In 2021, multiple Rhode Island organizations came together to announce a new Registered Apprenticeship Apprenticeships: An arrangement between a developing educator and an employer (e.g., a child care program) that allows the educator to participate in on-the-job professional learning and related coursework. Apprenticeship programs are often sponsored by government agencies and/or non-profit organizations. Program (RAP) for Family Child Care (FCC) providers. This program represents a partnership between four parties: the Rhode Island Department of Human Services (DHS), which sets the quality standards of care; Service Employees International Union (SEIU) 1199 NE, which represents the bargaining unit of the FCC Providers; the SEIU Education and Support Fund, which is sponsoring the registered apprenticeship and will play an integral role as an education provider; and Family Child Care Providers, an essential representative in the Joint Apprenticeship Training Committee that oversees the registered apprenticeship program, ensuring the program meets the needs of providers seeking to advance their education, professional development and earnings opportunities. FCC providers are sole proprietors that through SEIU collectively bargain with DHS on reimbursement rates. The program aims to address the significant barriers FCC providers face to earn a Childhood Development Associate certification (CDA), which helps increase providers’ earnings and QRIS ratings. RAP is an 18-month program that provides on-the-job training for new apprentices while earning a CDA and receiving incremental wage increases. The program is funded by the US Department of Labor/Employment and Training Association American Apprenticeship Initiative.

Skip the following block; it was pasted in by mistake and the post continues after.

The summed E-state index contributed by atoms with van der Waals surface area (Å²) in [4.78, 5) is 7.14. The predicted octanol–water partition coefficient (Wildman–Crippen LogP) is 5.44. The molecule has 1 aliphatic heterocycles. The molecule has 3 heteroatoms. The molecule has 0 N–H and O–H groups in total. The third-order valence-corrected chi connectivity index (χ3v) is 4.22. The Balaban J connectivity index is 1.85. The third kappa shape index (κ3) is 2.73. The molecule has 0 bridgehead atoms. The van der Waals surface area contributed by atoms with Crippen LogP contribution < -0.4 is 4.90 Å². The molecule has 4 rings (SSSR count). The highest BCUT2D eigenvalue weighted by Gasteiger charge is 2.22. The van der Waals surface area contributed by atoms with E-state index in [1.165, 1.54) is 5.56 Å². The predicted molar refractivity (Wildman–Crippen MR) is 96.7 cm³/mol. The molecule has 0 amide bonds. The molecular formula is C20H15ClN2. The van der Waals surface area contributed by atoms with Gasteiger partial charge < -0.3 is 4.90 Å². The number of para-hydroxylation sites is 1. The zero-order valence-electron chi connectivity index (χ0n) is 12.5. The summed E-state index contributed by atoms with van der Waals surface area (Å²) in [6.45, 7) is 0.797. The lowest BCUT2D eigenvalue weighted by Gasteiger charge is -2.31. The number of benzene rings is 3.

Building Futures Rhode Island. (2021). New, Innovative Early Childhood Educator Registered Apprenticeship for Family Child Care Providers.
Connections to Key Early Learning Study at Harvard (ELS@H) Findings:
Learn More about ELS@H Findings
The early education workforce is the foundation upon which all daily work and any expansion and quality improvement efforts rest. Research suggests that states and cities should invest in the workforce across all early education setting types, focusing on enhancing educators’ professional learning, compensation, and workplace conditions.
Findings from the Early Learning Study at Harvard (ELS@H) show:
- Early educators play a critical role in supporting the well-being of young children and families across setting types.
- Yet their pay, benefits, and other professional supports are often inadequate in light of the job demands and their cost of living.